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Clean technology entrepreneurs go through bootcamp in West Michigan

Grand Valley State University recently was the site of the first entrepreneurship "bootcamp" in the Midwest focusing on "green technology."

According to one of the organizers, Tim Streit of Huron River Ventures, "green technology" (also referred to as clean technology) is a specialized sector of technology focused on tech solutions that enable businesses to use less energy through efficiencies or to create energy from alternative sources.

For Streit, this type of event is another piece in the rapidly emerging "startup culture" in West Michigan. Though his seed venture fund, Huron River Ventures, is based in Ann Arbor, Streit spends a great deal of time in West Michigan and is very positive when it comes to the entrepreneurial scene here.

"It's a very exciting market with lots of opportunities," he says. "With all the battery companies that are coming to west Michigan, the area is developing many competitive advantages and a core knowledge in that important sector."

The week-long bootcamp was primarily targeted at university researchers and had attendance from all over the state. The event was co-organized by Growth Capitol Network and supported by various local sponsors.

Streit is optimistic that events like this, when combined with investors, mentors and education, will only add to the entrepreneurial renaissance that many organizations in West Michigan are nurturing.

For information about the services provided by Huron River Ventures and to learn more about green technology opportunities, you can visit their website here.

Source: Tim Streit, Huron River Ventures
Writer: John Rumery, Innovation and Jobs Editor 

Ideomed moves forward with Abriiz, a web-based tool to manage chronic asthma

Abriiz has hit several milestones since our March profile and is "making a real difference in lives" while still in product development, says Keith Brophy, president. "We have about 15 families engaged in a focus study, providing feedback and survey responses. Our team is analyzing the feedback and revising the application," he says.

Brophy says the work with Abriiz is similar to other tech projects he has been involved with, but creating a solution within the healthcare system has added multiple complexities.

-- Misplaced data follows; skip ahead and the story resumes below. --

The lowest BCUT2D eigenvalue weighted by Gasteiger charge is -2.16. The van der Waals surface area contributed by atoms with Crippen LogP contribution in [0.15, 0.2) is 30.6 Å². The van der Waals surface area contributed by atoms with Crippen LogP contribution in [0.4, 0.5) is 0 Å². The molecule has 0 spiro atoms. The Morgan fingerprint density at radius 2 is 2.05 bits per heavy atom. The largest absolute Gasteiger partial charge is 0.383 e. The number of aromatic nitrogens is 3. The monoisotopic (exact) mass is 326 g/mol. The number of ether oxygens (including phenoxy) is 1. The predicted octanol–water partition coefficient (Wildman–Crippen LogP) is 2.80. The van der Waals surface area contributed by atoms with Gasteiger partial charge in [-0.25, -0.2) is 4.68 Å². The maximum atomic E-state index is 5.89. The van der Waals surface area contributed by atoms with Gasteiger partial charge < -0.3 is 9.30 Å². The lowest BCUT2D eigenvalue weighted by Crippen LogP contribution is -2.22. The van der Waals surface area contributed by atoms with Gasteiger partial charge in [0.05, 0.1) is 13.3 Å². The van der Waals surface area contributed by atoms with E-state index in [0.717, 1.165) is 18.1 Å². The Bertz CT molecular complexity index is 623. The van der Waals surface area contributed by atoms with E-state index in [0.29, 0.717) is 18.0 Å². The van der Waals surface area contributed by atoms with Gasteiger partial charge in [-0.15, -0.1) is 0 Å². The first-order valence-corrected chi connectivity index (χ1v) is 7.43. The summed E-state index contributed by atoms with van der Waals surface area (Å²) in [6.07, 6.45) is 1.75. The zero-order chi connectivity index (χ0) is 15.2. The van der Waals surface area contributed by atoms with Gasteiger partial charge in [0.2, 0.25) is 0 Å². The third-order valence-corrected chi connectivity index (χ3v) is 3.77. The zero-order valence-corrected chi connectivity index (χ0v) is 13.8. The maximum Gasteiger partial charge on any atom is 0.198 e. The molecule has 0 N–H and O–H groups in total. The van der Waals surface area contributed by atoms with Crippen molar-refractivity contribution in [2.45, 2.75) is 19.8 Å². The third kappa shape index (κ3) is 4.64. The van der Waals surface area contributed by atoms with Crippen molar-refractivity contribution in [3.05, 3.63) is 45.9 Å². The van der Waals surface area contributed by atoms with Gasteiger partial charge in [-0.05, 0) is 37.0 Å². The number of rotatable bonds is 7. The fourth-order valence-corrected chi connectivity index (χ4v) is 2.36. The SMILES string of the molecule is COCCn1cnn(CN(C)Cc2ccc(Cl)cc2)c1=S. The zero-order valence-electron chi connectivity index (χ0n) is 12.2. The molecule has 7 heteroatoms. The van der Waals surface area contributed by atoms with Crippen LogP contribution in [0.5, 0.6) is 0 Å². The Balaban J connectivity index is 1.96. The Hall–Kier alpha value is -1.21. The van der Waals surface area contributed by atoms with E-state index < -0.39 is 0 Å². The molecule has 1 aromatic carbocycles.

"There is a wide degree of variability of how families cope with asthma," he says. "Our solution has to have an extreme focus on detail and fit smoothly into the lifestyle and flow of life. There has to be a relationship between our users, stakeholders and the software."

Expanding on the importance of the "extreme focus" needed, Brophy outlines the multiple relationships involved with asthma care: patient, family, teachers, nurses, physicians and other caregivers.  

To address this complexity, Brophy relies on his expert team (currently seven staff members), external vendors and software developers, and an advisory board, which includes Jackie Joyner-Kersee.

The software application of Abriiz is based on research into behavioral change. Brophy identifies the "four pillar approach" that his team is taking with the development: education (on asthma) incentives (for adherence), reminders (scheduled dosages) and motivation, which Brophy stresses as being critical. There needs to be a "nurse or coach on the shoulder of the asthma patient with ongoing friendly encouragement," he says.

In September, Abriiz will be carrying out a year-long pilot program in rural Georgia where asthma is a significant issue to explore the educational element in more detail.

To learn more about Abriiz, you can visit their website here.

Source: Keith Brophy, Ideomed
Writer: John Rumery, Innovation and Jobs Editor

Atomic Object's new software group offers alternative career path

Who creates products that are all around, but no one sees?

No, it's not a riddle. But it is the reality of the work done by embedded software developers, a specialty career that has a local champion in Atomic Object (AO).

AO's Carl Erickson explains that companies with software needs typically have two choices: hire someone on staff or employ a contractor from a staffing firm. Both options have pros and cons for the company as well as the developer.
Sensing an opportunity to eliminate many of the "cons" associated with those two options, AO created an embedded software group within their firm that provides value to both the client and the developer.

From a client's perspective, Erickson explains, they get a long-term relationship with a talented, well-rounded developer "embedded" onsite who brings "AO's reputation, technical expertise (especially in agile software practices) and training experience" to the client.

For developers, they receive all the personnel benefits and training of being an AO employee along with a career path that is different from a typical software developer.

Scott Miller, VP of the embedded group at AO, feels that biggest difference between their embedded developers and a contractor from a staffing agency is the strength of the AO culture that the individual brings into a company. "Our embedded software engineer not only has an expertise in agile development, but is very well-rounded and is invested in seeing that a product is finished and implemented," Miller says.